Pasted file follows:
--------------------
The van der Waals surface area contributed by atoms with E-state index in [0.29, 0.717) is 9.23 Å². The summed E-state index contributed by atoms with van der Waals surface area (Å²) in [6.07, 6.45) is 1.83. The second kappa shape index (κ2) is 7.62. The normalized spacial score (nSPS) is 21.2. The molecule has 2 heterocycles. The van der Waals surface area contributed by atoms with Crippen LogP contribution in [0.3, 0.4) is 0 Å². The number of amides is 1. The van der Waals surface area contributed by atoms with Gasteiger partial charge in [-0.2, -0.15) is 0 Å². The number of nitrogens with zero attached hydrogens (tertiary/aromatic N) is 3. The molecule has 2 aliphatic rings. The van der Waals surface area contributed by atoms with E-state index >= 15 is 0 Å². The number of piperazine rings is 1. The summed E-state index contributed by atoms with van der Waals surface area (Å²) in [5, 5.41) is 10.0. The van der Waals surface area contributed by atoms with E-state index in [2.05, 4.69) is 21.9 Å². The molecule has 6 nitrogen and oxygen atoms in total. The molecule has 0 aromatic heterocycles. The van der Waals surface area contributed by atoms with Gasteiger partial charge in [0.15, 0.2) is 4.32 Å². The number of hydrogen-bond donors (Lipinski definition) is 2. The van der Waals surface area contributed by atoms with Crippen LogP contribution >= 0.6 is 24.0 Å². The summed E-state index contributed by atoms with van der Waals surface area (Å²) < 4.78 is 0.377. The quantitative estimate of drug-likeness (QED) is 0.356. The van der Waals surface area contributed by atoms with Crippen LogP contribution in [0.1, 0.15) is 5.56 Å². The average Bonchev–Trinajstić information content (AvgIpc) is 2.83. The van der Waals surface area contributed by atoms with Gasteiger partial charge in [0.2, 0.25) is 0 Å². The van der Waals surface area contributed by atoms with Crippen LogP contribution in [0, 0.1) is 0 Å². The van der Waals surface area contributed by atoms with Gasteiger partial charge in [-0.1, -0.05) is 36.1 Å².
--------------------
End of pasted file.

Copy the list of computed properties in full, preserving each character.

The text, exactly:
The van der Waals surface area contributed by atoms with E-state index in [0.29, 0.717) is 9.23 Å². The summed E-state index contributed by atoms with van der Waals surface area (Å²) in [6.07, 6.45) is 1.83. The second kappa shape index (κ2) is 7.62. The normalized spacial score (nSPS) is 21.2. The molecule has 2 heterocycles. The van der Waals surface area contributed by atoms with Crippen LogP contribution in [0.3, 0.4) is 0 Å². The number of amides is 1. The van der Waals surface area contributed by atoms with Gasteiger partial charge in [-0.2, -0.15) is 0 Å². The number of nitrogens with zero attached hydrogens (tertiary/aromatic N) is 3. The molecule has 2 aliphatic rings. The van der Waals surface area contributed by atoms with E-state index >= 15 is 0 Å². The number of piperazine rings is 1. The summed E-state index contributed by atoms with van der Waals surface area (Å²) in [5, 5.41) is 10.0. The van der Waals surface area contributed by atoms with E-state index in [2.05, 4.69) is 21.9 Å². The molecule has 6 nitrogen and oxygen atoms in total. The molecule has 0 aromatic heterocycles. The van der Waals surface area contributed by atoms with Gasteiger partial charge in [0.15, 0.2) is 4.32 Å². The number of hydrogen-bond donors (Lipinski definition) is 2. The van der Waals surface area contributed by atoms with Crippen LogP contribution >= 0.6 is 24.0 Å². The summed E-state index contributed by atoms with van der Waals surface area (Å²) < 4.78 is 0.377. The quantitative estimate of drug-likeness (QED) is 0.356. The van der Waals surface area contributed by atoms with Crippen LogP contribution in [0.1, 0.15) is 5.56 Å². The average Bonchev–Trinajstić information content (AvgIpc) is 2.83. The van der Waals surface area contributed by atoms with Gasteiger partial charge in [0.2, 0.25) is 0 Å². The van der Waals surface area contributed by atoms with Crippen LogP contribution in [0, 0.1) is 0 Å². The van der Waals surface area contributed by atoms with Gasteiger partial charge in [-0.1, -0.05) is 36.1 Å².